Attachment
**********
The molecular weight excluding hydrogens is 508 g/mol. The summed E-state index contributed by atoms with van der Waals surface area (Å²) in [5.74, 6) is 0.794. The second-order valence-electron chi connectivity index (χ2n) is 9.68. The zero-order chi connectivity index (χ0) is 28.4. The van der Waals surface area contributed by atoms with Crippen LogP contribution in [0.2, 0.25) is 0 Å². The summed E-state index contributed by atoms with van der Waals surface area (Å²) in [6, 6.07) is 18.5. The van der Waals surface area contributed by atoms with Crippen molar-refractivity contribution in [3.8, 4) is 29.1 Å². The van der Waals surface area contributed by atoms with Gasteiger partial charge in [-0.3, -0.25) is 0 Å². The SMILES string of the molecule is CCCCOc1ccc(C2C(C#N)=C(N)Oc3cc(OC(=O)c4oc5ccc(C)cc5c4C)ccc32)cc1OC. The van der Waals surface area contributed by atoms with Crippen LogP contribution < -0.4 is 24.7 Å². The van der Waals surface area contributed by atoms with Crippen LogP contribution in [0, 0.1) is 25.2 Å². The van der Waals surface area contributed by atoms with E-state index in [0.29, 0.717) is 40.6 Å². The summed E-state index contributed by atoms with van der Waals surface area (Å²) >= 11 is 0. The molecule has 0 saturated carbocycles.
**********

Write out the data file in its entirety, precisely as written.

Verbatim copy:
The molecular weight excluding hydrogens is 508 g/mol. The summed E-state index contributed by atoms with van der Waals surface area (Å²) in [5.74, 6) is 0.794. The second-order valence-electron chi connectivity index (χ2n) is 9.68. The zero-order chi connectivity index (χ0) is 28.4. The van der Waals surface area contributed by atoms with Crippen LogP contribution in [0.2, 0.25) is 0 Å². The summed E-state index contributed by atoms with van der Waals surface area (Å²) in [6, 6.07) is 18.5. The van der Waals surface area contributed by atoms with Crippen molar-refractivity contribution in [3.8, 4) is 29.1 Å². The van der Waals surface area contributed by atoms with Gasteiger partial charge in [-0.3, -0.25) is 0 Å². The SMILES string of the molecule is CCCCOc1ccc(C2C(C#N)=C(N)Oc3cc(OC(=O)c4oc5ccc(C)cc5c4C)ccc32)cc1OC. The van der Waals surface area contributed by atoms with Crippen LogP contribution < -0.4 is 24.7 Å². The van der Waals surface area contributed by atoms with Crippen LogP contribution in [0, 0.1) is 25.2 Å². The van der Waals surface area contributed by atoms with E-state index in [0.29, 0.717) is 40.6 Å². The summed E-state index contributed by atoms with van der Waals surface area (Å²) >= 11 is 0. The molecule has 0 saturated carbocycles.